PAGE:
|Hong Kong's roaring trade in illicit cigarettes is largely of its own making.|
One in every four cigarettes smoked in Hong Kong last year was illicit, costing the government HK$2.5 billion lost in tax revenues, according to study released on Wednesday. The “Asia-16” study, conducted by UK-based Oxford Economics and funded by tobacco giant Philip Morris, shows 1.3 billion, or 28 per cent, of cigarettes consumed were illicit. Despite a 5.6 per cent point drop compared to 2013, Hong Kong ranks fourth in illicit cigarette trading out of 16 Asia-Pacific markets studied, behind Brunei, Macau, and Malaysia.$7.1 per pack! Is it any wonder that gangs are thriving in such an environment. It's not quite Al Capone during the prohibition since cigarettes are still being sold--albeit at an exorbitant price--but you can see the parallels for black markets to operate:
Adrian Cooper, chief executive officer of Oxford Economics, said the city had a “significant problem” with illicit cigarettes. “[It’s] driven in part by the substantial retail price gaps with neighbouring countries that were exacerbated by tax rises in 2009 and 2011,” he said, adding that the price difference created a huge incentive for cross-border trade of cigarettes.
According to the report, the price of the most-sold brand in Hong Kong last year was US$7.1 per pack of 20, significantly higher than US$1.1 in China, US$3.8 in Macau, and US$3.0 in Taiwan. In 2014, excise taxes were raised by 11.7 per cent, which brought up the retail price of the most-sold brand by 10 per cent.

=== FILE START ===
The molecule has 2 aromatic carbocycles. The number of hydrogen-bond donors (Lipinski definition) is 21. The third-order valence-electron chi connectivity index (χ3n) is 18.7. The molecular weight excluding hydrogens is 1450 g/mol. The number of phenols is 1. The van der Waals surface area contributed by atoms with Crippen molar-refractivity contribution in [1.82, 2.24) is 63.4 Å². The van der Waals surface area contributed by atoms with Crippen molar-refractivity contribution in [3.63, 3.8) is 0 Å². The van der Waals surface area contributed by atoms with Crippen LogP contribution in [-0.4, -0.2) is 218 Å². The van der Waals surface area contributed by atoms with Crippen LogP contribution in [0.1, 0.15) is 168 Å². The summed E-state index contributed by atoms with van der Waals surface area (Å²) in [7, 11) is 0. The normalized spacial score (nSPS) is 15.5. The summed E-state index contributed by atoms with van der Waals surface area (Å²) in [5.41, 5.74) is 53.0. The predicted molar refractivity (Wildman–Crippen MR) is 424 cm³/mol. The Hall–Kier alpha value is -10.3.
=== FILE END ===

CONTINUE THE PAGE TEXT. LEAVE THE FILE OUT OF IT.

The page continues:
Concern groups called for stronger action against organised smuggling gangs and syndicates. “Hong Kong’s serious illicit tobacco problem is dominated by cross-border organised crime groups that use the proceeds to finance other criminal activities,” said Jeff Herbert, adviser to the advocacy organisation Hong Kong United Against Illicit Trade (HKUAIT) and a former senior superintendent with the Hong Kong police force. “[The government] needs to get a lot tougher with such organised crime syndicates.”Hong Kong is not a "closed" economy wherein the government can tax smokers as much as it wishes. There will be other, illegal sources for those looking for a cheaper nicotine fix. In this case, there is a balance to be struck between public health and crime control that the territory isn't quite finding yet.
Herbert suggested three main solutions: use the Organised and Serious Crimes Ordinance as an effective means to seek heavier penalties, freeze assets of organised criminals, and confiscate their crime proceeds; run more public education campaigns; and introduce a balanced excise policy with regular but moderate tax increases in pace with inflation. Herbert also warned against excessive tax increases as he believed that would only push more smokers to consume illicit cigarettes.